Intimate Stories

Historias mínimas

Theatrical release poster
Directed by Carlos Sorín
Produced by Martin Bardi
Written by Pablo Solarz
Starring Javier Lombardo
Antonio Benedicti
Javiera Bravo
Music by Nicolás Sorín
Cinematography Hugo Colace
Edited by Mohamed Rajid
Distributed by Guacamole Films
Release dates
  • September 26, 2002 (2002-09-26) (Spain)
  • October 24, 2002 (2002-10-24) (Argentina)
  • January 2003 (2003-01) (United States)
Running time
92 minutes
Country Argentina
Language Spanish

Historias mínimas (English: Minimal Stories; released internationally as Intimate Stories) is a 2002 Argentine drama film directed by Carlos Sorín and written by Pablo Solarz. The film was produced by Martin Bardi, Leticia Cristi, and José María Morales. It features, among others, Javier Lombardo, Antonio Benedicti and Javiera Bravo.[1]

This road movie chronicles three individual yet intertwined stories of ordinary people striving to follow their dreams in life. The picture unfolds in the southern Argentine region of Patagonia, and it was filmed in the Santa Cruz Province, Patagonia. The film captures a lot of small details that make a realistic and moving depiction of life in southern Argentina.


The story follows three different persons travelling the Argentine Patagonia: Don Justo (Antonio Benedicti), an elderly man who hands over the running of his grocery store to his overbearing son and daughter-in-law and escapes to search for his lost dog, named Badface. Roberto (Javier Lombardo) is a love-struck obsessive-compulsive traveling salesman who drives to San Julián to surprise one of his clients by bringing a cake for her child's birthday. Finally, María Flores (Javiera Bravo) is a lower class woman who travels to San Julián with her daughter because she has won a spot on "Multicoloured Casino" a fusty TV game show.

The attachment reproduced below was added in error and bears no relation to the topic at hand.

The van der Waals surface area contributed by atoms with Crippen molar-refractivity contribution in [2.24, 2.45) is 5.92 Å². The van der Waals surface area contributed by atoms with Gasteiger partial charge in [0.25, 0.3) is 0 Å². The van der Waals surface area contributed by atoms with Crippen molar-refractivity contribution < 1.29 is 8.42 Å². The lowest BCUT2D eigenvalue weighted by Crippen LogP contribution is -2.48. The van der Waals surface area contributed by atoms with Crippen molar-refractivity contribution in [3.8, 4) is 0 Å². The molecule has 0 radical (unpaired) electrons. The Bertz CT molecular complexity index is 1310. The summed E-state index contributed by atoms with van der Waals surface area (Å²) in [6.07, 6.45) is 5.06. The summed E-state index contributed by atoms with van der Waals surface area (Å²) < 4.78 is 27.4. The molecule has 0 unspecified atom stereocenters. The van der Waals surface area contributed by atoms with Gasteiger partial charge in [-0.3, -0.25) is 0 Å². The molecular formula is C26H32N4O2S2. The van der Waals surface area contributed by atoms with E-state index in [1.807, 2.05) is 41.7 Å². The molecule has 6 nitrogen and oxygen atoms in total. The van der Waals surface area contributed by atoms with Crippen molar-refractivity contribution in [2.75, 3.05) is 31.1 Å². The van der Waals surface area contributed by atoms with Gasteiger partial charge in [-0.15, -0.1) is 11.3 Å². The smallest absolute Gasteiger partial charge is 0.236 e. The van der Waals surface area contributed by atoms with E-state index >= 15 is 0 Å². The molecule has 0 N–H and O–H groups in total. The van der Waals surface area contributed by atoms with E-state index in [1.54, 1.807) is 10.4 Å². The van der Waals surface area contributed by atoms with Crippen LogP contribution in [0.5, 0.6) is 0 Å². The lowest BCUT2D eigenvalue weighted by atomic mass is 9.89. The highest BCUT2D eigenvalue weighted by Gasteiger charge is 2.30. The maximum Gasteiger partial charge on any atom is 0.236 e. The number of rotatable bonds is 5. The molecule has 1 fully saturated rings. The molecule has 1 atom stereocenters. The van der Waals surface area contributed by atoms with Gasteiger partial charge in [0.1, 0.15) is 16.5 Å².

In a neo-realist fashion, the film director used mostly non-professional actors; the only professional actor was Javier Lombardo (Roberto).


The film was first presented at the Donostia-San Sebastián International Film Festival, Spain on September 26, 2002, and was released in Argentina on October 24, 2002.

It was featured at various film festivals, including the International Film Festival, Rotterdam; the Latin America Film Festival, Poland; the Karlovy Vary Film Festival, Czech Republic; the Copenhagen International Film Festival, Denmark; the Bergen International Film Festival, Norway; the Spanish Film Festival, Philippines; Havana Film Festival, Cuba; the Cartagena Film Festival, Colombia; the Festróia - Tróia International Film Festival, Portugal; the Fribourg International Film Festival, Switzerland; the Tromsø International Film Festival, Norway, and the Uruguay International Film Festival, Uruguay.

In the United States it was shown at the Sundance Film Festival in January, 2003, then released in New York City on March 4, 2005.

Critical reception

Tom Dawson, film critic for the BBC wrote, "Patagonian landscapes with the modesty of his characters' aspirations, Sorín has crafted an appealing portrait of this remote region, where television provides the inhabitants with their main link to the wider world. Convincingly acted by the mainly non-professional cast, Historias mínimas is further proof of the diversity and strength of contemporary Argentine cinema."[2]

Ed Gonzales, a critic for Slant Magazine, liked Carlos Sorín's directorial work, and the film reminded him of some well-regarded American directors: "It's the film's crisscrossing narrative and sense of community that brings to mind Altman's Short Cuts, but the pursuit of enlightenment and the poetic texture of Sorín's images similarly evokes Lynch's The Straight Story. Quiet and unpretentious, the film's humanism isn't confrontational exactly but it's intense nonetheless."[3]





  1. Historias mínimas at the Internet Movie Database.
  2. Dawson, Tom. BBC, film review, July 22, 2003.
  3. Gonzales, Ed. Slant Magazine, film review, 2004.
This article is issued from Wikipedia - version of the 10/21/2016. The text is available under the Creative Commons Attribution/Share Alike but additional terms may apply for the media files.